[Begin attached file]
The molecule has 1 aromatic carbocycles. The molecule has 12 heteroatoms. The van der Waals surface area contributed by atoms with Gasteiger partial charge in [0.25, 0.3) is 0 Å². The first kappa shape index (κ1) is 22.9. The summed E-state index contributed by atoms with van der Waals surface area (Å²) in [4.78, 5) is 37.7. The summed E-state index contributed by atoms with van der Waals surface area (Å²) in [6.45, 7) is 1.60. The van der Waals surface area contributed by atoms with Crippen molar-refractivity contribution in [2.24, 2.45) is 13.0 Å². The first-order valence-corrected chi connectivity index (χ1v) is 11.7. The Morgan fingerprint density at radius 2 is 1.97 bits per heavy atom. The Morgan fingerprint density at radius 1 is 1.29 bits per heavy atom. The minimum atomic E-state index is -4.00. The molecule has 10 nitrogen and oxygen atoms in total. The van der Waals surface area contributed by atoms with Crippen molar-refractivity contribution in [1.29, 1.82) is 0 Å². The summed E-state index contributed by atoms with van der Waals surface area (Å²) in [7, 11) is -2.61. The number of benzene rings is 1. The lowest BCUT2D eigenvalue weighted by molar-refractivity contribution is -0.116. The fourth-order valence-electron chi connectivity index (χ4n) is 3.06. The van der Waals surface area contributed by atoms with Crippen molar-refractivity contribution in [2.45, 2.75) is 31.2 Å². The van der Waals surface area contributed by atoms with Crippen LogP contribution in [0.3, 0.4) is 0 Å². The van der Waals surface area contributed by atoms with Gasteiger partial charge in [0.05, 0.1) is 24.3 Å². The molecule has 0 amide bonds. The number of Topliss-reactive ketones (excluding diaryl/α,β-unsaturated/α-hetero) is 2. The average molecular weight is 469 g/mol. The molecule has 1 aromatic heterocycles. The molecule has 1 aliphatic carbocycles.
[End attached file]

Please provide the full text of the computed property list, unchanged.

The molecule has 1 aromatic carbocycles. The molecule has 12 heteroatoms. The van der Waals surface area contributed by atoms with Gasteiger partial charge in [0.25, 0.3) is 0 Å². The first kappa shape index (κ1) is 22.9. The summed E-state index contributed by atoms with van der Waals surface area (Å²) in [4.78, 5) is 37.7. The summed E-state index contributed by atoms with van der Waals surface area (Å²) in [6.45, 7) is 1.60. The van der Waals surface area contributed by atoms with Crippen molar-refractivity contribution in [2.24, 2.45) is 13.0 Å². The first-order valence-corrected chi connectivity index (χ1v) is 11.7. The Morgan fingerprint density at radius 2 is 1.97 bits per heavy atom. The Morgan fingerprint density at radius 1 is 1.29 bits per heavy atom. The minimum atomic E-state index is -4.00. The molecule has 10 nitrogen and oxygen atoms in total. The van der Waals surface area contributed by atoms with Crippen molar-refractivity contribution in [1.29, 1.82) is 0 Å². The summed E-state index contributed by atoms with van der Waals surface area (Å²) in [7, 11) is -2.61. The number of benzene rings is 1. The lowest BCUT2D eigenvalue weighted by molar-refractivity contribution is -0.116. The fourth-order valence-electron chi connectivity index (χ4n) is 3.06. The van der Waals surface area contributed by atoms with Crippen molar-refractivity contribution in [2.45, 2.75) is 31.2 Å². The van der Waals surface area contributed by atoms with Crippen LogP contribution in [0.3, 0.4) is 0 Å². The van der Waals surface area contributed by atoms with Gasteiger partial charge in [0.05, 0.1) is 24.3 Å². The molecule has 0 amide bonds. The number of Topliss-reactive ketones (excluding diaryl/α,β-unsaturated/α-hetero) is 2. The average molecular weight is 469 g/mol. The molecule has 1 aromatic heterocycles. The molecule has 1 aliphatic carbocycles.